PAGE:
While it’s possible to overcome these limitations with microinverter and Maximum Power Point Tracker (MPPT) technology, both workarounds can increase the total installation cost.
How to Wire Solar Panels in Parallel
As mentioned before, parallel wiring involves connecting all the panels’ positive terminals to one another – and all negative terminals together. Adding more panels increases the total current of the circuit. However, the voltage remains unchanged.
The main benefit of parallel connections is that every panel acts independently, which allows the entire system to continue generating power even if one panel stops working due to shading or a malfunction. In effect, every solar module becomes an autonomous circuit, making MPPT control less necessary.
But again, every wiring configuration has disadvantages:
Parallel wiring is more complex to set up due to the extra materials involved
It’s very difficult to increase voltage after the fact. And this makes optimizing existing PV systems much harder
Tips for Wiring Solar Panels
Based on the above, it’s reasonable for your solar energy clients to conclude that series wiring is best for installations that receives some shade – and parallel wiring is better suited when shading isn’t a problem.
They wouldn’t be entirely wrong. Unfortunately, it’s not that simple. There are some additional factors worth considering.
Make Sure Your Voltage Is Within the Inverter’s Range
Every inverter comes with a voltage range. For maximum power generation, it’s critical that the PV panels (and wiring) lie within each inverter’s recommended spectrum:
If the array’s voltage falls below this range, the installation won’t generate any usable power. This is because the inverter doesn’t become operational until it achieves its “start” voltage. Your panels may be producing energy, but none of that energy is saving you money.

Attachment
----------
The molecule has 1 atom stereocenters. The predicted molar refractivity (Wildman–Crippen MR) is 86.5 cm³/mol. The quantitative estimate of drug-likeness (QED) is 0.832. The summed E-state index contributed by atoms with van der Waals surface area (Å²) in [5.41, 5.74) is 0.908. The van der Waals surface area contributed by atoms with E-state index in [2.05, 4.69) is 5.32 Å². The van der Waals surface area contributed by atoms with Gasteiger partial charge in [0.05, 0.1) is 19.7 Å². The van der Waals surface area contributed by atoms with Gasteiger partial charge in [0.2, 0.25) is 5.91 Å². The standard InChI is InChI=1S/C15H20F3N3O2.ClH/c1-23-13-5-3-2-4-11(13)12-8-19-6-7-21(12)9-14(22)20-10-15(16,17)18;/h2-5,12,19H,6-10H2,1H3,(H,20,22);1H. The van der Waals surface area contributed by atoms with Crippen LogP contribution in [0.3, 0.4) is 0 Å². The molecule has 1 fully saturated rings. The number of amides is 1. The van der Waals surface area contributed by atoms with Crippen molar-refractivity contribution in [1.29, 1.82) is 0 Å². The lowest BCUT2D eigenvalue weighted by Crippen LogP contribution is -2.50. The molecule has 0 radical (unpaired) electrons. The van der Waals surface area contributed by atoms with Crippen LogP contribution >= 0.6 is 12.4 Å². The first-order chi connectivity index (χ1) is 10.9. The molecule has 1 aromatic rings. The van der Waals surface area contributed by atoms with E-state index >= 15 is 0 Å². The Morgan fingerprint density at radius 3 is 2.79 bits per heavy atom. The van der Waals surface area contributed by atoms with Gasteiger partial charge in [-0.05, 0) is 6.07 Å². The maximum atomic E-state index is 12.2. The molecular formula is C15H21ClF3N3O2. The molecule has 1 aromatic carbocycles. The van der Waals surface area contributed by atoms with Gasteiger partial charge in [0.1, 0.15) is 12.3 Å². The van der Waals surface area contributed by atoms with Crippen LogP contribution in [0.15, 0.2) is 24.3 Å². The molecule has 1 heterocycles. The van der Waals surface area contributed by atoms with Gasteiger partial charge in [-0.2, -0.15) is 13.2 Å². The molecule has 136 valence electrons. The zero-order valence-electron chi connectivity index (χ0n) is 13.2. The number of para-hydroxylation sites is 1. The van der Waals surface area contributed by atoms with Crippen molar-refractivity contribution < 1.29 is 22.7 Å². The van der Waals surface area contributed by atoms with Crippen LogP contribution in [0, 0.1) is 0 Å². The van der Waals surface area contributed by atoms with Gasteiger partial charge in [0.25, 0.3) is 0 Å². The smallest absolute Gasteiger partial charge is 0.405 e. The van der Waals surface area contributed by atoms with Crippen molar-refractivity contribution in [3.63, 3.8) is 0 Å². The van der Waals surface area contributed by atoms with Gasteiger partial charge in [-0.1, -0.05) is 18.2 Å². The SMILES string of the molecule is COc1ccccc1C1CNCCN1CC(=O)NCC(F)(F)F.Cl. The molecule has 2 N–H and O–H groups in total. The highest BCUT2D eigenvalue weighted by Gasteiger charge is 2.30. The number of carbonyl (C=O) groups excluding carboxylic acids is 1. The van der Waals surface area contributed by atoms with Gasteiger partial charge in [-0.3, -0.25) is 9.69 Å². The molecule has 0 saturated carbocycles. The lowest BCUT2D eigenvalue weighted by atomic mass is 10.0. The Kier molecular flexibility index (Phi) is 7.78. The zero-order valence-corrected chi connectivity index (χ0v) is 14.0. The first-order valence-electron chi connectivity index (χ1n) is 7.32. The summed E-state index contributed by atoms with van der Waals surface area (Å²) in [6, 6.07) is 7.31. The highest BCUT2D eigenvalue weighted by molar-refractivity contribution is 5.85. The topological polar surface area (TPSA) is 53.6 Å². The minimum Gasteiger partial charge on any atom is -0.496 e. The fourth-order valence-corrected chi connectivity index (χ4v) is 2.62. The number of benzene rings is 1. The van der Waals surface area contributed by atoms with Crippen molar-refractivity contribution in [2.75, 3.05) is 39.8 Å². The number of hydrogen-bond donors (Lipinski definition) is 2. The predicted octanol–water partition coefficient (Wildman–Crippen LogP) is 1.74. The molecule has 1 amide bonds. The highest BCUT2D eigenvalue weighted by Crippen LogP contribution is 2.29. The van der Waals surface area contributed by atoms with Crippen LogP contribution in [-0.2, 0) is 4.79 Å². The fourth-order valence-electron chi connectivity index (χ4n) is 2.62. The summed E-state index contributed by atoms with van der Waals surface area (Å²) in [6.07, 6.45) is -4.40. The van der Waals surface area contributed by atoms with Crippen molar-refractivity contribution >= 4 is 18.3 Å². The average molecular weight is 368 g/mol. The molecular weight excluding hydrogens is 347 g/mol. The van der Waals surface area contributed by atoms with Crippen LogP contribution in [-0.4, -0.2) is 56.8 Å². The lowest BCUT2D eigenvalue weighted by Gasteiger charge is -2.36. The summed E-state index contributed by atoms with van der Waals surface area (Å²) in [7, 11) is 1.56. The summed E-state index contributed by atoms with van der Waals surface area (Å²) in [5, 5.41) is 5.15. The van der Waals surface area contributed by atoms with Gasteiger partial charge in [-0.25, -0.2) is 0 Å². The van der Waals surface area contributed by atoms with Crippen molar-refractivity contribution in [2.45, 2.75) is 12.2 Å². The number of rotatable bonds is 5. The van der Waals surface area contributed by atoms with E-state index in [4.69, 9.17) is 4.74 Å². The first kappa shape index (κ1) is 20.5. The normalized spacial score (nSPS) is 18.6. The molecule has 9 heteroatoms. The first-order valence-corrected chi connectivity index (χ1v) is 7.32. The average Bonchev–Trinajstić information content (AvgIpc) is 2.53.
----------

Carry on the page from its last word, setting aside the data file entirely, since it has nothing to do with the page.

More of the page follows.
If the array’s voltage lies above this range, your panels will generate more power than what the inverter can accommodate. This indirectly reduces your potential savings. And it may also shorten the inverter’s lifetime.
Know Your MPPTs
Maximum Power Point Tracking is a relatively modern type of inverter technology that can optimize PV output even as conditions change. It accomplishes this by monitoring the system to help the inverter find the optimal balance of voltage and current for “maximum” power generation.
Tracking this sweet spot in real time allows inverters with MPPT technology installed to generate more clean energy per square inch than legacy inverters can.
Use the Right Design Software to Plan Systems
Which wiring configuration to use ultimately depends on the PV system in question. And this involves crunching the numbers as you run through multiple solar power system designs for each potential project.
Fortunately, an emerging generation of solar design software is helping to automate this process – complete with wiring recommendations, energy production calculations, monthly savings, and 3D renderings all generated with a few mouse clicks. This software not only helps save time, but it can also move you closer to making that sale.
Connecting Solar Panels in Series Vs. Parallel: Which Is Better?
Every installation is unique. And the best way to determine which wiring approach to use requires looking at different design arrangements and seeing which configuration delivers the best returns for the client.
As a rule, you’ll usually be OK using series wiring in situations where:
Shading from trees or buildings isn’t a problem
You need higher voltage – like if your array falls below the inverter’s recommended minimum
Installing microinverters and MPPT technology is cost-effective
And parallel wiring is typically the better option in situations where:
Partial shading could impact total solar panel system performance
You want to add more panels without exceeding the inverter’s voltage limits
When panels, inverters and battery banks are spaced close together – reducing potential transmission losses
In addition, many larger PV systems use a hybrid wiring approach to achieve the optimal balance between voltage and amperage when powering more complex applications.
Electrical wiring isn’t the most exciting topic, but being able to convey the benefits of connecting solar panels in series vs. parallel will help your own customers make better informed decisions about their clean energy investments. In fact, being able to communicate ideas clearly (and visually) is essential to the solar sales process.
Work with our network of talented designers and engineers to build the best possible systems for your clients. Connect with a rep today.